The family has begun the process of closing up my grandparents home… which has leant me the opportunity to go through old family photographs. Mostly these pictures are of my maternal grandparents and some of their family. When I was showing them to my husband he asked who that snazzy woman in the photos was. I was surprised as I answered “are you serious?” before I realized he didn’t know the grandma I remembered. He had only know my grandmother while she was in the throes of advanced dementia. It meant he didn’t know her as the country club going, clothes loving society lady… he only knew her as the old woman who wore mismatched clothes and carried an empty purse.
Last week I had a long conversation with an old-timer in our neighborhood. By old timer I mean he moved into this neighborhood in 1954. He described to me the old neighborhood and where the boundaries of blacks, Pollocks and Puerto Ricans used to be. He told me the houses used to be connected in the attics because most of the blocks were owned by one family. Then he told me about the freedom march he did around Girard College, a prep school two blocks up, with Dr Rev Martin Luther King and Cecil B Moore.
Now everytime I drive past Girard College I see ghosts. I see shouting people and police. I see marching, and tears and “freedom songs and some such nonsense” as my neighbor described. When I walk the dog down Corinthian I see old Polish buscia’s hanging laundry. When I run past the penitentiary I see prisoner transfers and yelling spectators.
I can’t stop seeing the ghosts around me.
It’s making me acutely aware that there are, indeed, ghosts everywhere. People in our families who are more than what they appear to be now, the dead who have shaped the living, the ghosts in our neighborhood. The ghosts we know… and the ghosts we don’t.
Years ago I read the book Twenties Girl by Sophie Kinsella and a scene Kinsella wrote continues to haunt me. She describes a young woman walking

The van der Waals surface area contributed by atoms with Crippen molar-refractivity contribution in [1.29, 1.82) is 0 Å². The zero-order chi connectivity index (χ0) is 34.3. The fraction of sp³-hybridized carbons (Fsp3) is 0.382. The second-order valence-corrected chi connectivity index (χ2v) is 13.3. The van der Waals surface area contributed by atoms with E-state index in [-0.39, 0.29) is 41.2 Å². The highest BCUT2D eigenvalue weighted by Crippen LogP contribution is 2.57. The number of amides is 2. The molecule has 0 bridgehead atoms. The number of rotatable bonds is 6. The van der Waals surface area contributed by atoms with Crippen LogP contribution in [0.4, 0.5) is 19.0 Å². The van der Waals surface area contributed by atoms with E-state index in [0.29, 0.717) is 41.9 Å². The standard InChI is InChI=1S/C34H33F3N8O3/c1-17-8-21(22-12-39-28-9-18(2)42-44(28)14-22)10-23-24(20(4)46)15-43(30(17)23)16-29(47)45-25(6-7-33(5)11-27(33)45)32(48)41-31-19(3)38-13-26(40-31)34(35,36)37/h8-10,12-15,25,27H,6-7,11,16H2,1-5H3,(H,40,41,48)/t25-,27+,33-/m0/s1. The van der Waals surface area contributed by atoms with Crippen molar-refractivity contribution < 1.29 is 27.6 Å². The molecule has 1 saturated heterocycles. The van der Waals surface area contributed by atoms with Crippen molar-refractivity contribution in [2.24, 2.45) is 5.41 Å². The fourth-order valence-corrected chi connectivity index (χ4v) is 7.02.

into a nursing home and seeing the residents. But not the residents as they are now, wrinkled and lonely, but the residents as they see themselves. Dancing, laughing, drinking cocktails in flapper dresses and bowler hats.
It’s easy when you are active, and beautiful, and enjoying life to forget that the old lady with mismatched clothes was once a society lady. Or the old man with the unshaved face once played neighborhood ball with Judy Garland, or that the old man who hangs out in the park and smokes once marched with Dr King.
Today we remember those people. November 1st is All Saint’s Day, and it is a reminder that we as members of the church militant have a powerful unbreakable connection with the Church triumphant who have gone before us. It gives God solemn thanks for the lives and deaths of saints… those famous and those obscure.
I invite you today to give thanks, to give thanks for the freedom fighters, the warriors, the helpers. To give thanks for the theologians, the civil rights pushers, the scholars. To give thanks for the people we have loved deeply and lost, and those we never knew but admire.
For all the saints, who from their labors rest,
Who Thee by faith before the world confessed,
Thy name, O Jesus, be forever blest—
– William Waltham 1864